There is one ubiquitous and powerful field on modern websites. Yet, many organizations fail to recognize its potential for collecting valuable user data. And no, it’s not the newsletter subscription form. It’s the site search.
Site search: More than a utility feature
According to a 2022 Forrester study, 43% of retail customers go straight to the search bar on a website, while as many as 68% of shoppers would not return to a site that provided a poor search experience.
It is clear that search is more than just a utility feature that website visitors expect. It is an essential tool for marketing and UX teams to leverage. But what kind of insights can we gather from this field?
One field, many opportunities
Capturing and logging the search keywords that users type into your site search field can be a valuable source of content ideas. By analyzing these search queries, you can gain insights into what topics generate interest among your audience and produce related content.
Furthermore, analyzing search keywords can also uncover potential gaps or missed opportunities in your offerings. Suppose users consistently search for terms related to a specific feature or benefit that you currently don’t highlight prominently. In that case, consider incorporating it into your messaging or even engaging in user research to find out if you could offer a new product or service to meet their needs.
Equally important is discovering the content users are not finding on your site. By examining the search queries that yield no or unsatisfactory results, you can identify omissions or information architecture issues in your content. This knowledge empowers you to make informed decisions about adding metadata (like categorization), or writing more about a specific topic.
Finally, combing through your site search queries is a way to discover how your users are talking about your product or service. Indeed, the words you use in your copy, instructions, or support documents might not match your users’. Even if you intend to use the right words, it might come off as jargon to your audience. The words folks use to search on your site are a window into their mental model, and by using them, you sync your worldview with theirs. Collect, analyze, and integrate these words in your site copy, ads, or social posts to see a greater organic engagement.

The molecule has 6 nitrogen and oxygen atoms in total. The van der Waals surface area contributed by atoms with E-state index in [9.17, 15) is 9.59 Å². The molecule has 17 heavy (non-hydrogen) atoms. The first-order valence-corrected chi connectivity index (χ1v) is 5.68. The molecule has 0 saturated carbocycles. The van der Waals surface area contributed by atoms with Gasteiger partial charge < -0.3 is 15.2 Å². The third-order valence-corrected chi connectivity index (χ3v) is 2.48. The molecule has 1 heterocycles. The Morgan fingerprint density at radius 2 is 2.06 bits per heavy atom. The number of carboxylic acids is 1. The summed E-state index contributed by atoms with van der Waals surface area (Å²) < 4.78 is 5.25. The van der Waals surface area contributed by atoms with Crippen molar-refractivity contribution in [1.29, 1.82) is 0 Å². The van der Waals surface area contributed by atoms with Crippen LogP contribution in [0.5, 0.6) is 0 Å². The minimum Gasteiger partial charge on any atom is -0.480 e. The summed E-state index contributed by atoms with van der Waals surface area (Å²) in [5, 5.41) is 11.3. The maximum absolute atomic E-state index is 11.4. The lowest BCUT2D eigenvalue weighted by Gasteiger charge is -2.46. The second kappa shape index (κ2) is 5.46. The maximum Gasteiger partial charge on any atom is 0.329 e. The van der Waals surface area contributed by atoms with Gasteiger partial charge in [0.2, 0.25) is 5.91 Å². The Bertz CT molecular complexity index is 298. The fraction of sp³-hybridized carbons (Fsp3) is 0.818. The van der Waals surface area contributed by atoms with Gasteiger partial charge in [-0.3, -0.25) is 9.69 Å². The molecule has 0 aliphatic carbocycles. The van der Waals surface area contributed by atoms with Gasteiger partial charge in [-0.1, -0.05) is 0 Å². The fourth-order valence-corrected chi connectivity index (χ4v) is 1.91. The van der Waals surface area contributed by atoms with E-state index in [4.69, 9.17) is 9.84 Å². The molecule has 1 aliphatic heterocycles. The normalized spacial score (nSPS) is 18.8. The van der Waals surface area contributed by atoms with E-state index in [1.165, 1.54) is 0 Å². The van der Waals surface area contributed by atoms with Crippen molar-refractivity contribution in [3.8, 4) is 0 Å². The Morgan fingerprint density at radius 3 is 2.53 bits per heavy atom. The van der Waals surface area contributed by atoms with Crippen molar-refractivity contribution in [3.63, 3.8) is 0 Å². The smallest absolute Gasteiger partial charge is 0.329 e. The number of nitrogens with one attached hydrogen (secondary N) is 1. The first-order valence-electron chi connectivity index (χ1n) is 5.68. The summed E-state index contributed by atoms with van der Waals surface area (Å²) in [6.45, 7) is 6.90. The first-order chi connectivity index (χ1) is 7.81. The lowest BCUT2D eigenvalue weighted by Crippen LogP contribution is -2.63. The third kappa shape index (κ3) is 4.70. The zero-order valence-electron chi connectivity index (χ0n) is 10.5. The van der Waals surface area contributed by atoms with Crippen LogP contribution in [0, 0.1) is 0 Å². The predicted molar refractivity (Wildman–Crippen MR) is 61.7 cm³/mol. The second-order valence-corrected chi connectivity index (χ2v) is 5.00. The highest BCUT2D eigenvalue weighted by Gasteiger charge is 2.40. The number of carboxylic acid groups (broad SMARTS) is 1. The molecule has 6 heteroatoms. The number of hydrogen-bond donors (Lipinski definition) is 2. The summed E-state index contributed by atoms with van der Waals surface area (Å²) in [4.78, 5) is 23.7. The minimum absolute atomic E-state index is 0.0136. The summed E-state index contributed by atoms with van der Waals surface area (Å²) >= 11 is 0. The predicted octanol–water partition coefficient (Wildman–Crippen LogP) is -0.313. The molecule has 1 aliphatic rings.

Combing through your site search queries is a way to discover how your users are talking about your product or service.
Getting started with site search
You can start collecting site search queries in various ways, but here are three—two of which are free.
A WordPress plugin
One of the most popular WordPress plugins to enhance site search is SearchWP. This ecommerce-friendly plugin supports documents, custom fields, taxonomies, and more. With standard, pro, and agency plans, their pricing structure makes improved site search accessible to many.
Capturing site search via Google Analytics
Do you use Google Analytics on your site? With a market share of more than 80%, chances are Google Analytics is collecting data on your site right now, and you’re already relying on this data to make better decisions.
The good news is that Google Analytics can help monitor your site search data, too. In its latest version, GA4, Google Analytics allows you to set custom explorations to target traffic that hits your search result page and capture search terms.
If you use Google Tag Manager (GTM) in combination with Google Analytics, you could leverage more advanced techniques like setting up a GTM variable or scraping the page’s DOM for CSS selectors or copy.
Over the past few years, third party tools have understood the importance of the insights that can be found in search results as well as the impact of a superior search experience. These tools augment the search capability of a website considerably while providing marketing teams with valuable data. They help with the hard work of extracting insights from the data.
Tools like Algolia, for example, specialize in search and discovery and are often powered by AI. The approach is different from a plugin, though, since this solution is a hosted search engine that relies on its API to index your content and serve search results (including recommendations). Although Algolia has no official WordPress integration, you can build your own with the PHP API client. Currently, Algolia offers a free Build plan that includes 10,000 search requests/mo and 1 Million records.
Next step: Site search analysis
Once you have collected enough data (following your local data privacy regulations, see Ethical considerations), then comes the analysis. What you’ll be looking for in the data depends on your specific use case and need: Are you trying to improve your content? Are you trying to peek into your user’s mental model and adopt their language?
Note, though, that the technology you use could make it easier or harder to extract insights from your site search data. For example, if you opted for SearchWP, the Metrics extension offers this kind of analysis, including popular searches, content ranking low but with a high number of clicks, etc. And while Algolia offers a solid dashboard that lets you dig through analytics, A/B Testing, AI synonyms, and more, the insights you’ll gain from Google Analytics will depend on your ability to read and interpret raw data.
Are you ready to discover insights in your site search data? Or do you feel stuck? We’re here to help set you up for success. Reach out today to book a call.